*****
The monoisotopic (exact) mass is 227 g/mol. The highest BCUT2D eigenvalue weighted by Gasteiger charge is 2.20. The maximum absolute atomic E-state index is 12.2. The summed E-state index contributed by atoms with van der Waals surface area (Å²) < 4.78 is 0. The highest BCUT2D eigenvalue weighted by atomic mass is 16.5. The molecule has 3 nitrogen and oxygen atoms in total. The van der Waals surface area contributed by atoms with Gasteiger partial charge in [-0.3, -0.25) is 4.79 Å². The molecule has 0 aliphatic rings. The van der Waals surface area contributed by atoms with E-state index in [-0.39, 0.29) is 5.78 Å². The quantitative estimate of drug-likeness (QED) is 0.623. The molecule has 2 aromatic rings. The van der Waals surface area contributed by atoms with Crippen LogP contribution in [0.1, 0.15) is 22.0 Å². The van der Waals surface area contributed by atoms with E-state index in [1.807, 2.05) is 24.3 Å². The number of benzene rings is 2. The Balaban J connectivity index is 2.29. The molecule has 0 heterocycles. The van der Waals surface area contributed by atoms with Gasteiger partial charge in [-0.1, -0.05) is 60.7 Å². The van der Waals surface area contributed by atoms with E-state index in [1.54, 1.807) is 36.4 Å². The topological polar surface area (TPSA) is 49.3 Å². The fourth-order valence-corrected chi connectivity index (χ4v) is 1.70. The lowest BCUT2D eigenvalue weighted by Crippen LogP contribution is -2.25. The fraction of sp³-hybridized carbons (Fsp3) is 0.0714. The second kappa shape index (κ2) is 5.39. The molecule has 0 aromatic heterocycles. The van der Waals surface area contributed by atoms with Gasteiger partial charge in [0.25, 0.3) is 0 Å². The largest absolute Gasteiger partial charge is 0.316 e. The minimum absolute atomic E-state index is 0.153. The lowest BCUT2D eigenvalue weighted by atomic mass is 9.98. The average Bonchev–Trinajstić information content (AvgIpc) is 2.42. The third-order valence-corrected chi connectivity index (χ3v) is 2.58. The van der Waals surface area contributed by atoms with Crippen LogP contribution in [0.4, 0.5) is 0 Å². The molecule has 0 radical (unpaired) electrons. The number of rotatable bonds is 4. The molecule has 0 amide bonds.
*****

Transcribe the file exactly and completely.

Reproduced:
The monoisotopic (exact) mass is 227 g/mol. The highest BCUT2D eigenvalue weighted by Gasteiger charge is 2.20. The maximum absolute atomic E-state index is 12.2. The summed E-state index contributed by atoms with van der Waals surface area (Å²) < 4.78 is 0. The highest BCUT2D eigenvalue weighted by atomic mass is 16.5. The molecule has 3 nitrogen and oxygen atoms in total. The van der Waals surface area contributed by atoms with Gasteiger partial charge in [-0.3, -0.25) is 4.79 Å². The molecule has 0 aliphatic rings. The van der Waals surface area contributed by atoms with E-state index in [-0.39, 0.29) is 5.78 Å². The quantitative estimate of drug-likeness (QED) is 0.623. The molecule has 2 aromatic rings. The van der Waals surface area contributed by atoms with Crippen LogP contribution in [0.1, 0.15) is 22.0 Å². The van der Waals surface area contributed by atoms with E-state index in [1.807, 2.05) is 24.3 Å². The number of benzene rings is 2. The Balaban J connectivity index is 2.29. The molecule has 0 heterocycles. The van der Waals surface area contributed by atoms with Gasteiger partial charge in [-0.1, -0.05) is 60.7 Å². The van der Waals surface area contributed by atoms with E-state index in [1.54, 1.807) is 36.4 Å². The topological polar surface area (TPSA) is 49.3 Å². The fourth-order valence-corrected chi connectivity index (χ4v) is 1.70. The lowest BCUT2D eigenvalue weighted by Crippen LogP contribution is -2.25. The fraction of sp³-hybridized carbons (Fsp3) is 0.0714. The second kappa shape index (κ2) is 5.39. The molecule has 0 aromatic heterocycles. The van der Waals surface area contributed by atoms with Gasteiger partial charge in [0.25, 0.3) is 0 Å². The largest absolute Gasteiger partial charge is 0.316 e. The minimum absolute atomic E-state index is 0.153. The lowest BCUT2D eigenvalue weighted by atomic mass is 9.98. The average Bonchev–Trinajstić information content (AvgIpc) is 2.42. The third-order valence-corrected chi connectivity index (χ3v) is 2.58. The van der Waals surface area contributed by atoms with Crippen LogP contribution in [0.4, 0.5) is 0 Å². The molecule has 0 radical (unpaired) electrons. The number of rotatable bonds is 4. The molecule has 0 amide bonds.